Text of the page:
The economic integration of refugees poses specific challenges (Verdugo, 2019). Most studies suggest that, at least initially, refugees encounter more difficulties than economic immigrants in finding employment and integrating into the host country’s labour market (Dustmann et al., 2017). This is because economic migrants prepare for migration, so those who migrate are positively selected, i.e. it is those who are best prepared and most capable of succeeding within their home population who try their luck abroad. Economic migrants are also more likely than refugees to master the language of the host country and to benefit from solidarity networks that help them to integrate economically (Borjas, 1987). In contrast, the migration of refugees is not economically motivated. They are forced to migrate in order to escape physical insecurity, and they do so in an emergency. Refugees are more often workers whose knowledge is less valuable in their host country (Chiswick, Lee and Miller, 2005).

On the other hand, refugees, unlike economic migrants, face uncertainty about the possibility of returning to their country of origin. Their migration is more likely to take place over a longer time horizon than that of economic migrants, which may encourage them to build long-term relationships with the host country. Cortes (2004) finds that, in the United States, while refugees initially face greater economic hardships, they tend to catch up with economic migrants in the longer term.

How to allocate refugees

The burden of hosting refugees has always been unevenly distributed (Huertas Moraga and Hagen, 2021). The Ukrainian crisis is no exception. Most Ukrainian refugees are currently in the countries bordering Ukraine and, as of 15 March, over 60% were in Poland. As in the 2015 migration crisis, EU countries face the challenge of spreading their reception over a number of countries so that the cost doesn’t fall on a small number of countries and exhaust their good will.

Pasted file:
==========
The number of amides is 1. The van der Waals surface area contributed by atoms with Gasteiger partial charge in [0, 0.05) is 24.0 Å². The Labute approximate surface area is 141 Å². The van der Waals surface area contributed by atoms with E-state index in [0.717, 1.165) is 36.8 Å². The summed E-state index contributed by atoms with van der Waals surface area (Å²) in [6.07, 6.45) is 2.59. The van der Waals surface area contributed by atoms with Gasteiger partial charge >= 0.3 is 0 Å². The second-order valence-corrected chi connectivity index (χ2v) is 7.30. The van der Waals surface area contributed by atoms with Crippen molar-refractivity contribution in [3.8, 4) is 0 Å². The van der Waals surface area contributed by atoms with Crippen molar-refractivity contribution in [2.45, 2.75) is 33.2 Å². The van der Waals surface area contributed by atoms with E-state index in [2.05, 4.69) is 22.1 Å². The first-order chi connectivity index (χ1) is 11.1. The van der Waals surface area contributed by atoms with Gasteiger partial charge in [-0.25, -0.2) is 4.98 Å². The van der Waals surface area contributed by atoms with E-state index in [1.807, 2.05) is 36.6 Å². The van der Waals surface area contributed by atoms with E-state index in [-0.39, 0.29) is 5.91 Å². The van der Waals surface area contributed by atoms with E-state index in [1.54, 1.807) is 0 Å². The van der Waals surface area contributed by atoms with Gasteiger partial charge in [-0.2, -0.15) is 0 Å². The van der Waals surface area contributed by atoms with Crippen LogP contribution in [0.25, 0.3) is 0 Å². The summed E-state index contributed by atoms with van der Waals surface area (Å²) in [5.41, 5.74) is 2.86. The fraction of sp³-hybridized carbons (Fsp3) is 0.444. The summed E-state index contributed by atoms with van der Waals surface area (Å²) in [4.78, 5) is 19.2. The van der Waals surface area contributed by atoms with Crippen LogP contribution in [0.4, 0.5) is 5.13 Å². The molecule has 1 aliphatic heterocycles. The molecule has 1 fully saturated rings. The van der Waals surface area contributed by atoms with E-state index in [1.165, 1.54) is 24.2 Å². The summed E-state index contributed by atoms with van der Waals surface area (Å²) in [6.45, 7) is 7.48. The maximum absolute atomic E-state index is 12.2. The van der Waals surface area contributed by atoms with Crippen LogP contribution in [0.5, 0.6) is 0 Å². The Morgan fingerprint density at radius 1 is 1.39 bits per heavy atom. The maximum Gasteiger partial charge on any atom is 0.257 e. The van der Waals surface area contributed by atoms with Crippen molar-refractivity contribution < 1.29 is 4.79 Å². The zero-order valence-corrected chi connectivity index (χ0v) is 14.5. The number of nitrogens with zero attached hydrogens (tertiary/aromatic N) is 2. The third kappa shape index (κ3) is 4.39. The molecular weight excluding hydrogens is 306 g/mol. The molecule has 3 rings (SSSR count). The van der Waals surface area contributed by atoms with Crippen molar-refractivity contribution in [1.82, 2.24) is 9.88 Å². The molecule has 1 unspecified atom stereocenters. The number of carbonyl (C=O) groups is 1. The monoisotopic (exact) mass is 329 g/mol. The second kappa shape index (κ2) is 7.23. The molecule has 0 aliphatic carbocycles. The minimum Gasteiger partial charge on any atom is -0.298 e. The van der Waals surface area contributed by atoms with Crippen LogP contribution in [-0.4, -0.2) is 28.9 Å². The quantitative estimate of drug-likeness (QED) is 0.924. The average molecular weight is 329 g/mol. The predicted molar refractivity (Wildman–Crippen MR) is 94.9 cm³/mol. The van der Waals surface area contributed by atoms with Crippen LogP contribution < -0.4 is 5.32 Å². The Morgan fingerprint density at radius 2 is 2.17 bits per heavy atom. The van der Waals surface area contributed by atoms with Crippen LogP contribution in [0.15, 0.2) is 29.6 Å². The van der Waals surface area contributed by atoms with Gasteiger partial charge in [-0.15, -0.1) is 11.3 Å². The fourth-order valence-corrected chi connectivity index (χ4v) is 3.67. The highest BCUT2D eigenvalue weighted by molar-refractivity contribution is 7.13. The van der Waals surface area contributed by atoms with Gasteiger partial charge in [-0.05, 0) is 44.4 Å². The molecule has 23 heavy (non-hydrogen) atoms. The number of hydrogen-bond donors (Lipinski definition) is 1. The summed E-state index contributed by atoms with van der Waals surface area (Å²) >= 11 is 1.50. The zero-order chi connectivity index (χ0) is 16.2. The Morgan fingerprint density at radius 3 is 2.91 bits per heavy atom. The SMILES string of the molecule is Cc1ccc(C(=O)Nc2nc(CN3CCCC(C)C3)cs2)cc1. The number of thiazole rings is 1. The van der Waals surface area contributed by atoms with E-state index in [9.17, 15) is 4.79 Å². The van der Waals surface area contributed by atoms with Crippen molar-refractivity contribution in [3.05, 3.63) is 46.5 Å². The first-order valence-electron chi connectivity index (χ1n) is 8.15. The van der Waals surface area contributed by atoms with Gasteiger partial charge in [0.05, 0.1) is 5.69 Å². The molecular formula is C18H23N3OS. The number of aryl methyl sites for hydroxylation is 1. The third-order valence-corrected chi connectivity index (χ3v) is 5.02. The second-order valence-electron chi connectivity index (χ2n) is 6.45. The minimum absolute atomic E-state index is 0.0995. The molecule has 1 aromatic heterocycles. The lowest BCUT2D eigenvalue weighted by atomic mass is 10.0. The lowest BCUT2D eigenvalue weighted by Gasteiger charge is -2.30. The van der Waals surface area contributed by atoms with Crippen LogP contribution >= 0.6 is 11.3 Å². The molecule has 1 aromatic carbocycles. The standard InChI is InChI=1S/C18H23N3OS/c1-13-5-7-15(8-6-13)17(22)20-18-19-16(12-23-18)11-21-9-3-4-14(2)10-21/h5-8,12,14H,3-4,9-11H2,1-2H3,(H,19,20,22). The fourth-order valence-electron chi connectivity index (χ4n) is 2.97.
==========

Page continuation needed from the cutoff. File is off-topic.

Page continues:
Despite the adoption in 2015 of a European Agenda for Migration, which highlights the benefits of cooperation, progress in this respect has been limited. The Pact on Migration and Asylum proposed by the European Commission in September 2020 has yet to be discussed by the EU Parliament and Council. In this draft, the European Commission proposes to introduce mandatory quotas based on GDP and population size, with some flexibility. A new proposal is that each country can choose either to take in refugees or to contribute to the cost of returning migrants whose asylum applications have been rejected.

Other innovative proposals are also circulating. In an influential article, Fernández-Huertas Moraga and Rapoport (2014) propose the introduction of quotas that are then tradable on a quota market between EU countries. So if a country wants to reduce its quota and take in fewer asylum seekers, it can pay another country to receive more. Fernández-Huertas Moraga and Rapoport (2014) also propose the introduction of a system that could match asylum seekers’ preferences with each state’s preferences. Asylum seekers would thus declare which countries they prefer, and the countries would identify their preferences for different categories of asylum seekers. A centralised allocation algorithm would allocate asylum seekers based on the two groups’ respective preferences. While governments have always been reluctant to offer asylum seekers greater choice, the EU Commission is nevertheless proposing to take into account their preferences and try to receive them in countries where they have “meaningful links”.

Whatever system is put in place to distribute the Ukrainian refugees, they are currently free under temporary protection to move between European countries and thus to choose their preferred destination. If reception quotas are introduced, it is not clear how effective they will be unless refugees’ mobility is restricted. However, it seems difficult to move refugees in an authoritarian manner to countries that they have not chosen and where they have no ties and may have difficulty integrating. In the short term, the most credible solution seems to be to combine compensation for the countries that receive the most refugees with incentives to settle in countries that do not receive so many.